Thursday, January 27, 2022

Male carriers of BRCA1 and BRCA2 gene mutation also at risk of multiple cancers

The BRCA1 and BRCA2 gene mutations are well known for their female carriers to have increased risk of cancers, but new research reveals the increased risk of various cancers for male carriers.

People who carry the BRCA1 or BRCA2 gene mutation have an increased risk of pancreatic, stomach and prostate cancers, as well as the previously well-known risk of breast and ovarian cancers – but not for melanoma, according to new University of Melbourne led research calling for increased testing in male carriers to detect the cancers early.

The study used the largest sample size ever in a cancer study of the same kind worldwide, critiquing 22 cancers to establish that in addition to female breast and ovarian cancers, BRCA1/2 carriers are at risk for male breast, pancreatic, stomach and prostate (BRCA2 carriers only) cancers, but not other cancers as previously thought. Significantly, the study team found that BRCA1/2 carriers did not have higher risk of melanoma.

Lead author and Victorian Cancer Agency Early Career Research Fellow Dr Shuai Li said the research suggested male relatives of known BRCA1/2 carriers should be informed about their individual cancer risk.

“They should be informed about cancer risk and encouraged to be tested, because male and female carriers have the same cancer risks for pancreatic and stomach cancers, and male BRCA2 carriers also have increased risk of prostate cancers. Male carriers can also have increased risk of developing breast cancer. BRCA-related cancers are not a ‘female only’ thing,” Dr Shuai Li said.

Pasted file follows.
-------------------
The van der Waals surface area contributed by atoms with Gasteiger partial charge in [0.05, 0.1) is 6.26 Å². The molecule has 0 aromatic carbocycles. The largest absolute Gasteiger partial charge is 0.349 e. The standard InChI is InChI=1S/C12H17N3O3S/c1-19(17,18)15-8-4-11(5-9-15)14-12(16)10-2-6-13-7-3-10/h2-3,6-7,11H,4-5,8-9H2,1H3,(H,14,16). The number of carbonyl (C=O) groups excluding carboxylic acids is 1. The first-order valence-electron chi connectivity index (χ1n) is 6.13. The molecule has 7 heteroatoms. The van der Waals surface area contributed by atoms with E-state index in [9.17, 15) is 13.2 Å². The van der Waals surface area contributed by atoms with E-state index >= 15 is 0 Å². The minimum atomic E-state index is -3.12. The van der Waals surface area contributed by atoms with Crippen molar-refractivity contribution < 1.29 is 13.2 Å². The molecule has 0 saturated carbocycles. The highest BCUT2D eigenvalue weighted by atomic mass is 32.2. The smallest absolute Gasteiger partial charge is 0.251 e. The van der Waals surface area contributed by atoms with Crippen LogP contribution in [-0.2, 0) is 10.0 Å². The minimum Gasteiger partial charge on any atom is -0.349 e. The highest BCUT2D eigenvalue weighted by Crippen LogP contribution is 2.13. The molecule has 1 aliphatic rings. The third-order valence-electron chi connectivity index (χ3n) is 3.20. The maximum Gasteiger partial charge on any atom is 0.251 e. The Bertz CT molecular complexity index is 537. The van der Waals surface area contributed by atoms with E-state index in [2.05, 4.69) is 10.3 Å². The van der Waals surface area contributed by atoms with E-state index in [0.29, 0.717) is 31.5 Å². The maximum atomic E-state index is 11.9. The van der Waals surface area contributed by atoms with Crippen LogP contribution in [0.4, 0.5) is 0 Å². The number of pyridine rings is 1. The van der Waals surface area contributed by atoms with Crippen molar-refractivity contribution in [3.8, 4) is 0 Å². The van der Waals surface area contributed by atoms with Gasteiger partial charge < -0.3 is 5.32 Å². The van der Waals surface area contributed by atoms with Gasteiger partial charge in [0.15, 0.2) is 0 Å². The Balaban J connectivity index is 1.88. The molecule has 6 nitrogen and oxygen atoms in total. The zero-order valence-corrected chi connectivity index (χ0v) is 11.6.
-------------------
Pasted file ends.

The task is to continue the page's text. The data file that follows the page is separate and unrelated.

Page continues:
Published today in the Journal of Clinical Oncology, the research by Dr Li and research partners at University of Cambridge and Sapienza University in Rome has provided the most up-to-date evidence and most precise cancer risks for BRCA1 or BRCA2 mutation carriers. The findings are expected to change guidelines on clinical management of BRCA1/2 mutation carriers.

Dr Li said while rare, incidences of pancreatic and stomach cancers are rising, and because they are difficult to detect and have low survival rates, the study showed how important it is to screen for upper gastrointestinal tract malignancies in carriers, particularly for those under 65 years of age.

Researchers used the data of 3,184 BRCA1 families and 2,157 BRCA2 families (with a least one family member having a mutation) of 26 studies from 18 countries. The families included 14,979 carriers, 9,296 non-carriers and 153,323 untested individuals.

Senior author Professor Antonis Antoniou from University of Cambridge said it had been known for some time that the gene mutations were linked to breast and ovarian cancer, but there had been uncertainty about other cancers.

“These large datasets of patients have allowed us to estimate with much greater accuracy the extent to which faulty BRCA1 and BRCA2 genes increase the risk of several cancers. At the same time, the findings will be reassuring because they show that many other cancers are not linked to the BRCA1 and BRCA2 genes,” Professor Antoniou said.

The research team now plan to use prospectively collected data of BRCA1/2 carriers to further refine the findings, using the same method to investigate the cancer risks of carriers of other genes, such as ATM, CHEK2 and TP53.

Source/Credit: University of Melbourne

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